Maney v. Angelozzi

Summarized by:

  • Court: Oregon Court of Appeals
  • Area(s) of Law: Post-Conviction Relief
  • Date Filed: 05-17-2017
  • Case #: A156638
  • Judge(s)/Court Below: DeHoog, J. for the Court; Sercombe, P.J.; & Tookey, J.
  • Full Text Opinion

Under Article I, section 11, of the Oregon Constitution “[e]xcessive intervention by a trial judge substantially diminishes the effectiveness of the adversary system and may deprive a litigant of [the] right to an impartially administered trial.” State v. Mains, 295 Or 640, 664, 669 P2d 1112 (1983).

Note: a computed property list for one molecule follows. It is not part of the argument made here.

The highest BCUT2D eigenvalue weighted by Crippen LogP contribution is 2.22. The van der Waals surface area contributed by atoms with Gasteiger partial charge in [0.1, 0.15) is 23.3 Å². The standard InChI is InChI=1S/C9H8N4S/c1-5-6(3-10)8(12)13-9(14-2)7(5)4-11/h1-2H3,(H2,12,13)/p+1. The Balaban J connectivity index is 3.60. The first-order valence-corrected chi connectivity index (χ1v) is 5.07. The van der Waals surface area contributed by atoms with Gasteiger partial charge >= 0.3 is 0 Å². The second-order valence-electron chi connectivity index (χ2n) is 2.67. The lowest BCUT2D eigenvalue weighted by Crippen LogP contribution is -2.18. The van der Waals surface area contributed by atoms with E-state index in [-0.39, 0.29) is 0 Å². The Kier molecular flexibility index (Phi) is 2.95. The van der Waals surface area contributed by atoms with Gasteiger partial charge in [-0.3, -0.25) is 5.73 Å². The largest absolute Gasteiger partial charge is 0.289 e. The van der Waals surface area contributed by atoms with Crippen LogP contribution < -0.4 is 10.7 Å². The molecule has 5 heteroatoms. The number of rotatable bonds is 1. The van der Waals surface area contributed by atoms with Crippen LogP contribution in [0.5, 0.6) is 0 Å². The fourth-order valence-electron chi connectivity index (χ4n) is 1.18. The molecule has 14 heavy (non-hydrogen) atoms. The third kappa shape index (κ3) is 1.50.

Petitioner appealed the post-conviction court’s denial of his request for relief. Petitioner assigned error to his trial attorney’s inadequate counsel. On appeal, Petitioner argued that, unilateral actions made by the judge to compensate for Petitioners trial counsel’s mistakes throughout the trial Petitioner claimed that these “unilateral actions” disproportionately favored the prosecution and, therefore, conveyed to the jury the impression of judicial bias, that conduct deprived him of a fair trial. Petitioner argued specifically, that as a result of his attorney’s failure to move for a mistrial and his attorney’s failure to response to the court’s persistent and critically timed interruptions, Petitioner’s lawyer constituted inadequate assistance of counsel at his trial. Under Article I, section 11, of the Oregon Constitution “[e]xcessive intervention by a trial judge substantially diminishes the effectiveness of the adversary system and may deprive a litigant of [the] right to an impartially administered trial.” State v. Mains, 295 Or 640, 664, 669 P2d 1112 (1983). The Court of Appeals held that “by not taking corrective action in response to the trial court’s frequent, unilateral, and critical interruptions, trial counsel failed to exercise reasonable professional skill and judgment, and that failure prejudiced petitioner.” Reversed and remanded. 

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